Difference between revisions of "99 questions/95 to 99"
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−  +  This is part of [[H99:_NinetyNine_Haskell_ProblemsNinetyNine Haskell Problems]], based on [http://www.htabi.bfh.ch/~hew/informatik3/prolog/p99/ NinetyNine Prolog Problems]. 

If you want to work on one of these, put your name in the block so we know someone's working on it. Then, change n in your block to the appropriate problem number, and fill in the <Problem description>,<example in Haskell>,<solution in haskell> and <description of implementation> fields. 
If you want to work on one of these, put your name in the block so we know someone's working on it. Then, change n in your block to the appropriate problem number, and fill in the <Problem description>,<example in Haskell>,<solution in haskell> and <description of implementation> fields. 
Revision as of 00:12, 16 December 2006
This is part of NinetyNine Haskell Problems, based on NinetyNine Prolog Problems.
If you want to work on one of these, put your name in the block so we know someone's working on it. Then, change n in your block to the appropriate problem number, and fill in the <Problem description>,<example in Haskell>,<solution in haskell> and <description of implementation> fields.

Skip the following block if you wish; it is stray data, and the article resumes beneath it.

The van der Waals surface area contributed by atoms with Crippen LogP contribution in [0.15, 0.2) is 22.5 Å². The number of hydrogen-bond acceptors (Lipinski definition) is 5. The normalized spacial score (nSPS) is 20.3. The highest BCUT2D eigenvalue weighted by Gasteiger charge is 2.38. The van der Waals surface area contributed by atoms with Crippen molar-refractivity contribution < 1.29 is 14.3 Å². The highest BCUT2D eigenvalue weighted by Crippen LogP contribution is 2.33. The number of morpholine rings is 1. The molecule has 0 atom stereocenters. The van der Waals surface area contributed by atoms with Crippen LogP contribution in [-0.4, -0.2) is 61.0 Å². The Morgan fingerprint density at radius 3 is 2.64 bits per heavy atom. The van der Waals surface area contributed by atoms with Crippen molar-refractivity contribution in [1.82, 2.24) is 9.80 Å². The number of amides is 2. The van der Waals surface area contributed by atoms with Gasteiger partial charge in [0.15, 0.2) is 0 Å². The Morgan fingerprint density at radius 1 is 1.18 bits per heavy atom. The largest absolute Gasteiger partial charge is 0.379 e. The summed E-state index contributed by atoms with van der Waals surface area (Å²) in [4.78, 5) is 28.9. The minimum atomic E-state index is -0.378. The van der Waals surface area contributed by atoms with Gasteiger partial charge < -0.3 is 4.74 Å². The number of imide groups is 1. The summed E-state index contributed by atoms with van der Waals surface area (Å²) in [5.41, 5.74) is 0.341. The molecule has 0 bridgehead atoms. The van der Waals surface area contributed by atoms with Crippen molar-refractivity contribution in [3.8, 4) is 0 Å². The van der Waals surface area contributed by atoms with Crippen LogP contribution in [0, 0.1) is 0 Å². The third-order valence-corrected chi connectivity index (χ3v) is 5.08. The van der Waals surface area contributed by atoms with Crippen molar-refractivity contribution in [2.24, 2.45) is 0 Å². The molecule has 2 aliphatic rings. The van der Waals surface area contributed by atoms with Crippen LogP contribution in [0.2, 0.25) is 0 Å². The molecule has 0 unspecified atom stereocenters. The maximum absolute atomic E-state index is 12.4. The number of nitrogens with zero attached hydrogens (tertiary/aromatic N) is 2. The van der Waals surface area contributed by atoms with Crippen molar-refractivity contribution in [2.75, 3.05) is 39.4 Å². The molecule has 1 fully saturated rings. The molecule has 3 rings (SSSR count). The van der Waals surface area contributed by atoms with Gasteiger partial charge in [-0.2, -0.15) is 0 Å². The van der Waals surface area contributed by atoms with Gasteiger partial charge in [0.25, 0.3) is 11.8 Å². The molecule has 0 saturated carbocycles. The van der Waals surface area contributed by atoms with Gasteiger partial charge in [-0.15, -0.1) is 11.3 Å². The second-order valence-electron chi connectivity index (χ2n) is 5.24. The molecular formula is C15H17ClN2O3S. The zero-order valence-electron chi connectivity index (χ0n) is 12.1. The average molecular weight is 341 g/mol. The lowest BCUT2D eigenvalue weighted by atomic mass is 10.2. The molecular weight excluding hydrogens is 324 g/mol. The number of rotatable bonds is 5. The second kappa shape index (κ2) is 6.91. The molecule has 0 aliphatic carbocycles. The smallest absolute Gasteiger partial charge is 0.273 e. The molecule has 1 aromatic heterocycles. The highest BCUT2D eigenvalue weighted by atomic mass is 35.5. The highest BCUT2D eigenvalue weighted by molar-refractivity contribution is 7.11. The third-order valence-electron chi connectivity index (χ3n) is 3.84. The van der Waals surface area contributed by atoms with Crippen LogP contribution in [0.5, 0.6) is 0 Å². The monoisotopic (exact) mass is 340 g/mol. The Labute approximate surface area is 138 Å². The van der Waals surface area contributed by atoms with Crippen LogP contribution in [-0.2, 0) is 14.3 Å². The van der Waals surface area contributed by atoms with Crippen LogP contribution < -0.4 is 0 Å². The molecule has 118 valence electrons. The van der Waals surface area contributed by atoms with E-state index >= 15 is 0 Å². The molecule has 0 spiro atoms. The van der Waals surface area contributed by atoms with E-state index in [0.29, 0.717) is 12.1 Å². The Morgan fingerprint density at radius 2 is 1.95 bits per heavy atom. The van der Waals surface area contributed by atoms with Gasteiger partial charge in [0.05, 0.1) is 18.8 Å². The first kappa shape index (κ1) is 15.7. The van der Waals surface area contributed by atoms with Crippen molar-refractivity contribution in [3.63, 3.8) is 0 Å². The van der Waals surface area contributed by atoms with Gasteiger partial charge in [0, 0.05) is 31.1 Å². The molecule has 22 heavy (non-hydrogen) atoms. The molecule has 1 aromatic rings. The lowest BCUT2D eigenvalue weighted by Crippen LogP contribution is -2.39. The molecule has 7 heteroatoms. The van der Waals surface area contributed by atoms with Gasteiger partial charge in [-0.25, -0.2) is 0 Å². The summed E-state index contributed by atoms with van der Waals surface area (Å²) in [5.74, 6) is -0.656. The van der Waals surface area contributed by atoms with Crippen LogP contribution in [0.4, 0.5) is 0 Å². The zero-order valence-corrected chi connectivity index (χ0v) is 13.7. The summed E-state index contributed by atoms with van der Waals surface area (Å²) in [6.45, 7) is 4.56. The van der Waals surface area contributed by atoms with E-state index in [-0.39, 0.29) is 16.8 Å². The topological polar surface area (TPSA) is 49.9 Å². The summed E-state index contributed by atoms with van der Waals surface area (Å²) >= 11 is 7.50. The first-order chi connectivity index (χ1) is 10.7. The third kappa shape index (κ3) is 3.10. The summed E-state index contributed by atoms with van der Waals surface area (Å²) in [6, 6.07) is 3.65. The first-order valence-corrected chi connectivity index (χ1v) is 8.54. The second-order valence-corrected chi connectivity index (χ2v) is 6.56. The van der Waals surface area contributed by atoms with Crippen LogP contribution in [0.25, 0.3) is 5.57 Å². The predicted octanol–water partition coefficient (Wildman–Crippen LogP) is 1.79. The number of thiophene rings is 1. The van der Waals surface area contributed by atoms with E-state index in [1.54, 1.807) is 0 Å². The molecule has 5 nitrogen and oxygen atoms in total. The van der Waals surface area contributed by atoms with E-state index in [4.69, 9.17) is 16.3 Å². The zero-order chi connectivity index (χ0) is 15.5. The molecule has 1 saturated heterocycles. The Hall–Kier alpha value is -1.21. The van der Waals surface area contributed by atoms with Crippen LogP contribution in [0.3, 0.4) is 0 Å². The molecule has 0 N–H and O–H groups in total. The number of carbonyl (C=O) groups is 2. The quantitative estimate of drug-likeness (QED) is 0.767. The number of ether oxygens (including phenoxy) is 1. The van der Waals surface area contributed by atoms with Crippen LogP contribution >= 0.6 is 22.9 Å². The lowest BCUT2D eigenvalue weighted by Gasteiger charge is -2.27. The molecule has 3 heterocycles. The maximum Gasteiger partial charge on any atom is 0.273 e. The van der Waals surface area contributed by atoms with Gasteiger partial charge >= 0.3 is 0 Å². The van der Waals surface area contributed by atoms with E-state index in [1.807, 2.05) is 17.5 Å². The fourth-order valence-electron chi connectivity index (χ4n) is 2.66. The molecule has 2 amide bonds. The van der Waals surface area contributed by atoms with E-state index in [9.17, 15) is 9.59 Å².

Miscellaneous problems
Problem 95
(**) English number words
On financial documents, like cheques, numbers must sometimes be written in full words. Example: 175 must be written as onesevenfive. Write a predicate fullwords/1 to print (nonnegative) integer numbers in full words.
Example in Haskell:
> fullWords 175 onesevenfive
Solution:
import Data.List
import Data.Maybe
fullWords :: Integer > String
fullWords n = concat . intersperse "" . map (fromJust . (`lookup` table)) $ show n
where table = [('0',"zero"), ('1',"one"), ('2',"two"), ('3',"three"), ('4',"four"),
('5',"five"), ('6',"six"), ('7',"seven"), ('8',"eight"), ('9',"nine")]